Best states for business

A pump jack in Williams County. Despite lower oil prices, North Dakota still ranks in the top 10 states for businesses, according to a study released Thursday by Forbes.

Development of the Bakken oil fields has successfully positioned North Dakota to rank eighth in Forbes annual best states for business list.

“It’s a fair assessment that North Dakota remains one of the top ten states to do business, contrary to outside reports, North Dakota is still doing very well,” Williston Economic Development Director Shawn Wenko said. “In western North Dakota, state and local entities have invested billions of dollars in infrastructure in order to keep up with an exploding industry. Energy prices will eventually go up. Oil and gas activity will increase again, albeit probably not as hectic as we saw in 2012-2013.”

Over the past five years, the booming energy industry showed unprecedented job growth at 3.8 percent, income growth at 4.5 percent. State product growth jumped 7.5 percent, and unemployment rates were the best in the nation, averaging 3 percent.

Forbes also ranked the state third in both labor supply and economic climate.

The Forbes annual ranking measures six categories for businesses: costs, labor supply, regulatory environment, current economic climate, growth prospects and quality of life, according to their website. Factoring the metrics, North Dakota dropped four spots in overall ranking due to the fall in energy prices.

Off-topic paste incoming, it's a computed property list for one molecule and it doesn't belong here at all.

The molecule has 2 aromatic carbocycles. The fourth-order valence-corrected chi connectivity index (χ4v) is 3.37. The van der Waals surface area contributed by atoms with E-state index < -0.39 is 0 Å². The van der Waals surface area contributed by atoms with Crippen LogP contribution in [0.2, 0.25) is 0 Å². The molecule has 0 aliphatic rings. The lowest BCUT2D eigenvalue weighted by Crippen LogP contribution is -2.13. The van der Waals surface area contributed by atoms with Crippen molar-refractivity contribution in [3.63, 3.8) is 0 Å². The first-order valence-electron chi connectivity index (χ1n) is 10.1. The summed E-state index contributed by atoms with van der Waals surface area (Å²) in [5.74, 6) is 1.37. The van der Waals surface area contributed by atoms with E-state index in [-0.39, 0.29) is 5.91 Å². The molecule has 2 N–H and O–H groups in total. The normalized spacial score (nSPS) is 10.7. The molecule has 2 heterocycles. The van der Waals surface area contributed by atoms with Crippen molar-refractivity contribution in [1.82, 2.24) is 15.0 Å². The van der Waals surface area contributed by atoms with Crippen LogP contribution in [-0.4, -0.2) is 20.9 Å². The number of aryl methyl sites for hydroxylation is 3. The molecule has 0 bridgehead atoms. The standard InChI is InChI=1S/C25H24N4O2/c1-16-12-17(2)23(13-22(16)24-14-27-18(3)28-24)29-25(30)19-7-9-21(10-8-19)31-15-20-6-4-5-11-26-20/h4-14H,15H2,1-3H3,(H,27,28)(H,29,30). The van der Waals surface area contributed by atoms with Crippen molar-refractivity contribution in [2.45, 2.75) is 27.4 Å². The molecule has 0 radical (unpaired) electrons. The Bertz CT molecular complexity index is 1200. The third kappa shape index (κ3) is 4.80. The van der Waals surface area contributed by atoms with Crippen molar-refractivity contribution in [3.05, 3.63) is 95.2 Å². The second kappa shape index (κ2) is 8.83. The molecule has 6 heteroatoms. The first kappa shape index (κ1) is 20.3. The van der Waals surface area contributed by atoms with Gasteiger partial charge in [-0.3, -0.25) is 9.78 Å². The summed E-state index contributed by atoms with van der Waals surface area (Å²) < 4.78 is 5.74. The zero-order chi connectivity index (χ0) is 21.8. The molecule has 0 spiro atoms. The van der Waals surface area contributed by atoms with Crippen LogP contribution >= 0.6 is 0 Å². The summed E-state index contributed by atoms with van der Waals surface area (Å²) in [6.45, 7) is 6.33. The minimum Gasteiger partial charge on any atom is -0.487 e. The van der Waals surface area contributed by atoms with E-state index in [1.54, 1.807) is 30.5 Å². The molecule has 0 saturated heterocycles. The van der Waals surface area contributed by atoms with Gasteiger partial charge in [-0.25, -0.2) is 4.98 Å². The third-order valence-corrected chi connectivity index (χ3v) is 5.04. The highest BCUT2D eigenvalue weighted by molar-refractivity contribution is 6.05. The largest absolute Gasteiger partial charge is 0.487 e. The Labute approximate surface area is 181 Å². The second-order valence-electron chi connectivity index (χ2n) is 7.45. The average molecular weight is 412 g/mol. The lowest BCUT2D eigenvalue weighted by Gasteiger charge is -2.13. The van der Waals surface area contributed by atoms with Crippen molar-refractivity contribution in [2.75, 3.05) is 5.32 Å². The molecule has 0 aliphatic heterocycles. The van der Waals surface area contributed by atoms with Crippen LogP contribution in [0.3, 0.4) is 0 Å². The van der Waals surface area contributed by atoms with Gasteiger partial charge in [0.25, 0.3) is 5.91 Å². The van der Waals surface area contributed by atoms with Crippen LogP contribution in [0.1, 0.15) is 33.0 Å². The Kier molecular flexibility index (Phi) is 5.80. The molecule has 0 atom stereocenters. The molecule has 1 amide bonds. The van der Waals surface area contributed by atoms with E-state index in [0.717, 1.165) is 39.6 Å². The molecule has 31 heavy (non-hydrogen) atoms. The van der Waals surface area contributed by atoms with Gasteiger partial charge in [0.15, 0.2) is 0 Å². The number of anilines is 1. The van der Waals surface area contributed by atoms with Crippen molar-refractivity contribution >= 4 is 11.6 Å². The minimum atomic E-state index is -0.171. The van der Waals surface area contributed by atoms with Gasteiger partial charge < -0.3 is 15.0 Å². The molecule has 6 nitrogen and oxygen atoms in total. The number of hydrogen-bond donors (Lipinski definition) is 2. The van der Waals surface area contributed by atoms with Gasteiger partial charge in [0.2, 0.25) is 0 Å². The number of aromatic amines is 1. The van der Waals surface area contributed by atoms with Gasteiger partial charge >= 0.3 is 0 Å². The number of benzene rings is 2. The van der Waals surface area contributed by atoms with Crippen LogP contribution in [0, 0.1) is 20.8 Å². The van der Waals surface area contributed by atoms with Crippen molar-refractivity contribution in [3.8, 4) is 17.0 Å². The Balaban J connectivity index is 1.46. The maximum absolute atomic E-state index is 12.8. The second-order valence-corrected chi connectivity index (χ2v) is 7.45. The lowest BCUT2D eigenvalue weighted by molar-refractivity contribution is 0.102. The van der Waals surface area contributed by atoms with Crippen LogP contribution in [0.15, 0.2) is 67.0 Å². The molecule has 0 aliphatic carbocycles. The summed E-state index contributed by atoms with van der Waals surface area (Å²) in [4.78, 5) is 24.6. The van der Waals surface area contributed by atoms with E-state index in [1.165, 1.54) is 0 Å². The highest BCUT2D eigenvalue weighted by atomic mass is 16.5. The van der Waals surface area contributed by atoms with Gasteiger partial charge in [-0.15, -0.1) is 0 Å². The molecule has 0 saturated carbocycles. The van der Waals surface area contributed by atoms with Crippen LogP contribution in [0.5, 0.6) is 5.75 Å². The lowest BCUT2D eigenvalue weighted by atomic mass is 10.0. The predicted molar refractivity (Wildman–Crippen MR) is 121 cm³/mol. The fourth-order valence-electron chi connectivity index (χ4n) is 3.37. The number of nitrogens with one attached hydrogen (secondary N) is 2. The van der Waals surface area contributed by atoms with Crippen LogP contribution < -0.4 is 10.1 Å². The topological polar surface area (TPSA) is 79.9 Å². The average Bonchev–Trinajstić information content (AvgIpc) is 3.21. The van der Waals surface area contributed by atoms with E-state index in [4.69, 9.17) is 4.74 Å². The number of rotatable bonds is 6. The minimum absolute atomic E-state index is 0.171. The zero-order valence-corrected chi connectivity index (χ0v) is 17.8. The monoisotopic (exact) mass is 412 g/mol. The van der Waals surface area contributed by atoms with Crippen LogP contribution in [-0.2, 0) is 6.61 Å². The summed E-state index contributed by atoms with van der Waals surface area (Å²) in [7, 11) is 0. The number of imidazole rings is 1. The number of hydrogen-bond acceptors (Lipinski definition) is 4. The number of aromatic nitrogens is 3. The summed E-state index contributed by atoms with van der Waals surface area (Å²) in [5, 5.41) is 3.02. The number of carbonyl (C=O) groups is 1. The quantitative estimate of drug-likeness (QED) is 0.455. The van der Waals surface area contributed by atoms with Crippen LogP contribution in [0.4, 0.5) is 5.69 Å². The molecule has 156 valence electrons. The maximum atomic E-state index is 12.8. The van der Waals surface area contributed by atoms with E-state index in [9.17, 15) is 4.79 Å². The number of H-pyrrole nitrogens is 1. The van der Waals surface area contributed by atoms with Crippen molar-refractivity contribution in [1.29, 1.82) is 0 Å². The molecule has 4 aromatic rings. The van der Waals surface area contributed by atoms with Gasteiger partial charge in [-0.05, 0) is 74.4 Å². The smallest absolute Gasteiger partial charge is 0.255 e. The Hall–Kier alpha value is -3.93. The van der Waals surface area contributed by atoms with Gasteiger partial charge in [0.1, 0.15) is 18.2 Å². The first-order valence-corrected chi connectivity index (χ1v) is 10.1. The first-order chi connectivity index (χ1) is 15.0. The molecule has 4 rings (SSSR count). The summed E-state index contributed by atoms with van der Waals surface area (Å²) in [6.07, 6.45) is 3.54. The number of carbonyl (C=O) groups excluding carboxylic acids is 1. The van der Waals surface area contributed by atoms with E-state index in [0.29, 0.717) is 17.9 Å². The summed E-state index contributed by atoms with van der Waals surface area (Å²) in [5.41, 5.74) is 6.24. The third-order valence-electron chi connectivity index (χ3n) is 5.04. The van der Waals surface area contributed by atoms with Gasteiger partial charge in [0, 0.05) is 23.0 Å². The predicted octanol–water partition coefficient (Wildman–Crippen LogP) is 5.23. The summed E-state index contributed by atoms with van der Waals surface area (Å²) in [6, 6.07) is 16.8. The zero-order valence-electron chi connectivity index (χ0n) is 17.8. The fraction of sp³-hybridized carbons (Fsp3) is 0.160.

“If you compare statistics from 2015 to this year, I think it’s a fair assessment by Forbes to show a drop in the rankings for North Dakota,” Wenko said. “Lower energy prices has resulted in a deep decline in activity for western North Dakota. Many companies have shifted into survival mode and have looked extensively at ways to reduce their costs and increase efficiencies.”

While the robust economy calmed from the breakneck pace that peaked in 2012, other industries found a foothold. 

“We have worked hard and strategically to diversify the economy of North Dakota,” North Dakota Commerce Commissioner Alan Anderson said. “Our technology, manufacturing and aviation industries are booming, allowing us to continue to be one of the top rated places in the nation to do business.” 

Large scale expansion and development projects like the $250 million Williston regional airport, which recently broke ground have stood as contrary evidence to rumors that North Dakota is anything but a key player for business growth. 

“Companies like Microsoft, Northrop Grumman and Bobcat have all recently announced expansions plans, and groups like NASA are committed to long-term projects in North Dakota,” Anderson said. “Our economy is strong and there has never been a better time to be in business in North Dakota.” 

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